Releasing Njuškalo technology to Slovenian market


Antonio Pauletich, Damir Brekalo & Goran Kljaić

Recently we were presented with a challenge of releasing an existing Croatian project on a new market that is based in Slovenia ( This implied the need to support new currency, language, payment options, some features like delivery from the original project turned off, and a new theme.

Since the original project was in active development for over 10 years, you might imagine the state of the codebase at the time: hardcoded static texts everywhere, hardcoded currency values, features that require a crystal ball to figure out how to turn them off on one market, etc. When we started digging in, the idea was to have a single code repository for both markets and manage the differences between markets like currency, language and switchable features through configuration files.

This approach would ensure easier future development and maintenance for both markets, turning features on or off as the business department requires and eventually easier transition to new markets.Here are some of the challenges we faced and how we solved them.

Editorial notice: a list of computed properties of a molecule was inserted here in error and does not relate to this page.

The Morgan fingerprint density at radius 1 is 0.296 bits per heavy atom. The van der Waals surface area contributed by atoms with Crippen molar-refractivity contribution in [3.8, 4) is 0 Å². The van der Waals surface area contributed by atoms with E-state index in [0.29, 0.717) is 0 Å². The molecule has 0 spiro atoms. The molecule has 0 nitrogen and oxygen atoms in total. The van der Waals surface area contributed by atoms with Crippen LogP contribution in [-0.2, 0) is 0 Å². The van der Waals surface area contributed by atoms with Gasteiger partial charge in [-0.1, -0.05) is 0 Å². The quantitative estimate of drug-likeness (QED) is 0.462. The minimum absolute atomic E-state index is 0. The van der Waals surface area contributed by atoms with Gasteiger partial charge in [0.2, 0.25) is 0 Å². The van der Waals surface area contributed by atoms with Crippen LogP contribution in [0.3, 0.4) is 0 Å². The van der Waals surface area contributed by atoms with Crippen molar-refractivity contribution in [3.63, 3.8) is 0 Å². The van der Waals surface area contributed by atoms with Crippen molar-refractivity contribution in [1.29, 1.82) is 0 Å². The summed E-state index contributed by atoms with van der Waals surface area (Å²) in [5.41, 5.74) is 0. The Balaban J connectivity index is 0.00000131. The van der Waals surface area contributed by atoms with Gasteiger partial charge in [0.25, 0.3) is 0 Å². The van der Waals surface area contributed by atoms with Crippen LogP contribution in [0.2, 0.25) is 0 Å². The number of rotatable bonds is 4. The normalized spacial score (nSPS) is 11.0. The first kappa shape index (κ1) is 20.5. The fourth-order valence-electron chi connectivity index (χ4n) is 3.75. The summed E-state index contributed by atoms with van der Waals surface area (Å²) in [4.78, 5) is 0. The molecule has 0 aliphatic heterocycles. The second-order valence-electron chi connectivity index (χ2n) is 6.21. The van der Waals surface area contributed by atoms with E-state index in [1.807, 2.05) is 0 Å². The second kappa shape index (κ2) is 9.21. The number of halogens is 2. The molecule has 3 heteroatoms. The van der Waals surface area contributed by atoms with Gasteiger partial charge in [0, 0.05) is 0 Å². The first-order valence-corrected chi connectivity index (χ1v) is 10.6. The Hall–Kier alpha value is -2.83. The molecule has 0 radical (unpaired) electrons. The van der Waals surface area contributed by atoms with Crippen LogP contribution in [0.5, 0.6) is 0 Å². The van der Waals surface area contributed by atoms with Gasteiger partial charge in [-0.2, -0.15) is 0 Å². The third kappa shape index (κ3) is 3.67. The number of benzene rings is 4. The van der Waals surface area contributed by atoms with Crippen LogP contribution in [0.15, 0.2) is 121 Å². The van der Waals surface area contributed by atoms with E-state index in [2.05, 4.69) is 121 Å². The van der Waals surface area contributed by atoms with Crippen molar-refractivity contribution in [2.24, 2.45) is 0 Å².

We had to go through all of the existing codebase of more than 20.000 source files, scan and replace all static Croatian text content with dynamic translation function calls. This was a huge effort lasting more than 5 months taken by a team of our junior developers.

A total of 18.000 translation entries were identified and extracted to .po files. GetText Portable Object (PO) files are the industry standard for multilingual websites in PHP. These files are written in a human-readable format so that they can be easily edited by programmers and translators who had to supply us with translations for Slovenian marketplace. Symfony translation component was used to translate content on the backend.

A subset of those 18.000 translations needed to be available to javascript in frontend code. Translation subset loader service was implemented on backend to supply frontend with only those translations that were needed on a given page type. Our internally developed translate-js module was used to render translations in our frontend modules based on Figura and Vue view components.

Route localization

We had to internationalize our routes for a new market. Since at the time we were on Symfony 3.4 which did not provide this feature, we had to look at alternatives. We found a couple of bundles made by the community, but as we knew that Symfony 4.1 got support for this feature (and we knew that the upgrade to Symfony 4.4 was on our roadmap), we decided to temporarily backport the internationalization support from Symfony 4 to our 3.4 project (instead of using a third party library for that purpose).

After upgrading to Symfony 4.4 this year we successfully just deleted that code and everything just kept working.Part of this effort to internationalize routes was also to move the route definitions and route URL generation from our in-house framework to Symfony so that we can have one central tool which would handle routes (Symfony).